- What is illegal trade in wildlife?
- What can we do to stop illegal wildlife trade?
- How much is the illegal wildlife trade worth?
- Why is wildlife trade harmful?
- What is the meaning of illegal trade?
- Why are elephants traded illegally?
- How can we save wildlife?
- What can we do to help wildlife conservation?
- What can we do to help stop poaching?
- Is the exotic pet trade illegal?
- What animal is poached the most?
- Are poachers poor?
The main causes are loss of habitats and over-exploitation of species, including the illegal hunting of animals.
The illegal trade in endangered plants and animals – whether elephant ivory, rhino horn or animals captured as exotic pets – is a growing threat pushing thousands of species to the brink of extinction.
What is illegal trade in wildlife?
Illegal wildlife trade is estimated to be a multibillion-dollar business involving the unlawful harvest of and trade in live animals and plants or parts and products derived from them. Wildlife is traded as skins, leather goods or souvenirs; as food or traditional medicine; as pets, and in many other forms.
What can we do to stop illegal wildlife trade?
Here is what you can do to help:
- Ask before you buy.
- Stick to certified products.
- Choose sustainable, eco-friendly pets.
- Eat only sustainable seafood.
- Petition your local government to stop or restrict legal ivory trade.
- Pledge your support.
- Report any illegal wildlife trade.
How much is the illegal wildlife trade worth?
With a value of between $7 billion and $23 billion each year, illegal wildlife trafficking is the fourth most lucrative global crime after drugs, humans and arms.
Why is wildlife trade harmful?
Wildlife trafficking can trigger global pandemics, including devastating varieties of influenza, and has been linked to the spread of SARS and the Ebola virus. The illicit trade in animal products hurts economies, threatens the security of nations, and has permanently damaged forest-dependent communities.
What is the meaning of illegal trade?
Definition of Illegal trade
The goods or services themselves may or may not be illegal to own, or to trade through other, legal channels. Because the transactions are illegal, the market itself is forced to operate outside the formal economy that is supported by the established state power.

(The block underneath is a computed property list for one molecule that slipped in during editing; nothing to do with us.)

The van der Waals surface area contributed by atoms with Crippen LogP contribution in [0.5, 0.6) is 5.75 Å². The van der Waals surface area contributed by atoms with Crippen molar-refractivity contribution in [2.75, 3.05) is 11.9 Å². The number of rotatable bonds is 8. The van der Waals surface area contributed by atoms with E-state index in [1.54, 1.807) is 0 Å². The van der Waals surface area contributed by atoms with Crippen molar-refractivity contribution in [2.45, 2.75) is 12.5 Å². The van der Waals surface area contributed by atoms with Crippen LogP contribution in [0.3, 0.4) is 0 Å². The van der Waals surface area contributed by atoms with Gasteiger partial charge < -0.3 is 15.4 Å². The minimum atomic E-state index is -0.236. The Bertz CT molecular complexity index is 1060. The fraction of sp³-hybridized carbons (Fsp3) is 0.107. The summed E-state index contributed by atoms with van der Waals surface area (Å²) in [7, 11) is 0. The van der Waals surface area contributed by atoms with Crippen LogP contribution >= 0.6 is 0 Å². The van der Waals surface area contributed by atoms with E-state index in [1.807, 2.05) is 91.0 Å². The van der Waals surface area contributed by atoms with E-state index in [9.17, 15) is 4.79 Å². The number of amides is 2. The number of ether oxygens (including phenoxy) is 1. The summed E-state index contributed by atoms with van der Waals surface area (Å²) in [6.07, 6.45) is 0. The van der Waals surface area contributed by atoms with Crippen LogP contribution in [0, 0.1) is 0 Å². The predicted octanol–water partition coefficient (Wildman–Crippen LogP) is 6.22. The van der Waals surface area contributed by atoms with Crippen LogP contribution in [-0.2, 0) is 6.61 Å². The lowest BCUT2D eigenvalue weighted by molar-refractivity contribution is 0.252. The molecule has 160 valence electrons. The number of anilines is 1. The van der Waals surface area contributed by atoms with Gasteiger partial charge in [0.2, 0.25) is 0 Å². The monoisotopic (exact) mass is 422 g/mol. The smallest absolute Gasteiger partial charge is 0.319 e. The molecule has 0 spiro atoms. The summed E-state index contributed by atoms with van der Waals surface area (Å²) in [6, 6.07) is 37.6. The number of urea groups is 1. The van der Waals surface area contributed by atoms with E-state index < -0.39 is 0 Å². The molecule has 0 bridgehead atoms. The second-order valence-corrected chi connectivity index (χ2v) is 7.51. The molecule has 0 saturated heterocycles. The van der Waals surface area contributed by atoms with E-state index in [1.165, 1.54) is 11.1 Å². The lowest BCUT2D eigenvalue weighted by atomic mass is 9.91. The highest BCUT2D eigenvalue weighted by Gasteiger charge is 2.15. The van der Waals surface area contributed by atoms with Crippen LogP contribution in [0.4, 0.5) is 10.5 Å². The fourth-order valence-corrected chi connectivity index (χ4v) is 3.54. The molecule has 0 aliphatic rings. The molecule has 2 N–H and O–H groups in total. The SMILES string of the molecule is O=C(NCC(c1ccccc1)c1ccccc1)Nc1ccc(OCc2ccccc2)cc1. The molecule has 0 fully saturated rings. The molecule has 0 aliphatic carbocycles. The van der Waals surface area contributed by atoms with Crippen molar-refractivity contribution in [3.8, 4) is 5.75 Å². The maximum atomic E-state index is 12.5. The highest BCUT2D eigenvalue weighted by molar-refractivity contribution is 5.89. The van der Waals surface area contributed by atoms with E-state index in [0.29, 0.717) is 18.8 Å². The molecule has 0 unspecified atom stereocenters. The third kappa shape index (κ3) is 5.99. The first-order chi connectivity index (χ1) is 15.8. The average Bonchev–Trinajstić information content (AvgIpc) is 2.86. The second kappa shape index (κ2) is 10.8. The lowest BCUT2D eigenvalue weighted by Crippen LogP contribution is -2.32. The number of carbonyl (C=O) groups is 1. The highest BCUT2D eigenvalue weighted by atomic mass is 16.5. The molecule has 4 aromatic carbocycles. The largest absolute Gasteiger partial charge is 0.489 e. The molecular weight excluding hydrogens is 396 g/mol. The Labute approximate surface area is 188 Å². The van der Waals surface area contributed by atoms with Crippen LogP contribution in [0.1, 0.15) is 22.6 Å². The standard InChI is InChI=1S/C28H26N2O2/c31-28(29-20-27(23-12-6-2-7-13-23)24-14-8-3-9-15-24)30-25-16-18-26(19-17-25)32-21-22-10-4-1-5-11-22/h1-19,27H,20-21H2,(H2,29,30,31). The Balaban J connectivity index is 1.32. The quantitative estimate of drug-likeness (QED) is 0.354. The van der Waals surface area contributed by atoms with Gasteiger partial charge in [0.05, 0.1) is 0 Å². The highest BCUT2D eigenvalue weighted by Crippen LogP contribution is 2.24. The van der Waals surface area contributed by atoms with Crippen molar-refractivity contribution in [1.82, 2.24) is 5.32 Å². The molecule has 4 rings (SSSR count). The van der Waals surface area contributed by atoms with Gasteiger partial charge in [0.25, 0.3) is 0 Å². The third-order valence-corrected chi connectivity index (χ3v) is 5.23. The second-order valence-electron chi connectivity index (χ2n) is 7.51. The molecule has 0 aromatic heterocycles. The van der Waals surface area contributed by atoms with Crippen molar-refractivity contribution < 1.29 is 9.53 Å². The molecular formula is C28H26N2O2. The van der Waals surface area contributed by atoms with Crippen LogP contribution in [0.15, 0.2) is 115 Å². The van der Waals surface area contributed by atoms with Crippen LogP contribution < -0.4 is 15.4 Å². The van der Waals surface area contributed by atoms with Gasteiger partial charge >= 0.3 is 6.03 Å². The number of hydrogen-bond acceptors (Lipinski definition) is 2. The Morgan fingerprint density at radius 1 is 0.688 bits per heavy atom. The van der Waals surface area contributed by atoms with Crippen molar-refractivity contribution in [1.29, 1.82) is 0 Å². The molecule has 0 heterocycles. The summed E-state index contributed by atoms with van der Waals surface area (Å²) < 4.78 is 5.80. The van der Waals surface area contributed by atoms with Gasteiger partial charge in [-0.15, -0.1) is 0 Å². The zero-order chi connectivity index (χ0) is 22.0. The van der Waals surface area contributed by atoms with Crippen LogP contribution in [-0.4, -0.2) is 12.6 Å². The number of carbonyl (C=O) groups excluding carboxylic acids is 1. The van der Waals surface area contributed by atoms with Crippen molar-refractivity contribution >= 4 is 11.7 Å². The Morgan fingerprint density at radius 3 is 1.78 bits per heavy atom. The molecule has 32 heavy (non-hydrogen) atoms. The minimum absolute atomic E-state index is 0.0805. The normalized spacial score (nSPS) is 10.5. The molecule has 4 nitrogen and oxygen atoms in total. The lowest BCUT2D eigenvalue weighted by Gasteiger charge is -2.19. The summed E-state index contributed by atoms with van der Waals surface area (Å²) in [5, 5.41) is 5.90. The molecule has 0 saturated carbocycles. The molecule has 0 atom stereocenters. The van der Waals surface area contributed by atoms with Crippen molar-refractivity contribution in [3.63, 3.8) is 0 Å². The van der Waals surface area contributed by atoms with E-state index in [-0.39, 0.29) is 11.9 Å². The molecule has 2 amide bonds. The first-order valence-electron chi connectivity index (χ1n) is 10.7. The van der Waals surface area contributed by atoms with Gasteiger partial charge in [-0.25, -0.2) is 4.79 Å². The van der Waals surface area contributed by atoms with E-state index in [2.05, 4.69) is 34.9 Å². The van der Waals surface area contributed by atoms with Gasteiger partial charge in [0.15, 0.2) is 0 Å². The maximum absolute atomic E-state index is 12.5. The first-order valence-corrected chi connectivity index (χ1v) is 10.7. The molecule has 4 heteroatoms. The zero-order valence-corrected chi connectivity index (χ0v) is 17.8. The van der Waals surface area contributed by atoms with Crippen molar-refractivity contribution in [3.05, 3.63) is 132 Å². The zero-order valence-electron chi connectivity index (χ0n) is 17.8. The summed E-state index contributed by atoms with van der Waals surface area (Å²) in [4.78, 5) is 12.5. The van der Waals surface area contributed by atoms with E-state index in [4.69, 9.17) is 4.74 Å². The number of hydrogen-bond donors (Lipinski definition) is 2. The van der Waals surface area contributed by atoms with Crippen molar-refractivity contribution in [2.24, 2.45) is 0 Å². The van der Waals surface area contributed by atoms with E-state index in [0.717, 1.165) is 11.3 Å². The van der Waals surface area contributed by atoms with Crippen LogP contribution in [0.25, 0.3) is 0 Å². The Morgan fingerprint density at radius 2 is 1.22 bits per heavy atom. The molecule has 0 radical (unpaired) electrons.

Why are elephants traded illegally?
International trade in Asian elephant ivory was banned in 1975 when the Asian elephant was placed on Appendix One of the Convention on the International Trade in Endangered Species (CITES). By the late 1980s, it was believed that only around 50,000 remained in the wild.
How can we save wildlife?
Here are ways you can make a difference:
- Adopt. From wild animals to wild places, there’s an option for everyone.
- Volunteer. If you don’t have money to give, donate your time.
- Visit. Zoos, aquariums, national parks and wildlife refuges are all home to wild animals.
- Speak Up.
- Buy Responsibly.
- Pitch In.
What can we do to help wildlife conservation?
Protect the Environment
- One of the easiest and most effective ways to help wildlife is to preserve the environment in which the animals live.
- Participate in or hold your own local trash clean-up to help protect the habitats of endangered species and other wildlife.
- Reduce, reuse, recycle!
- Save energy.
What can we do to help stop poaching?
Back a Ranger. Donate through the WWF’s Back a Ranger Project to benefit the men and women who put themselves on the front lines against animal poachers. 6. Join the African Wildlife Foundation’s three pronged plan to restore the natural habitats, educate local communities, and conserve wildlife.
Is the exotic pet trade illegal?
Some of this trade is legal, but many times animals are captured from the wild illegally to supply demand for exotic pets. The illicit sales of live animals comprises a major part of the overall illegal wildlife trade, a multibillion-dollar global black market.
What animal is poached the most?
Are poachers poor?
In rural areas of the United States, the key motives for poaching are poverty. Armed conflict in Africa has been linked to intensified poaching and wildlife declines within protected areas, likely reflecting the disruption of traditional livelihoods, which causes people to seek alternative food sources.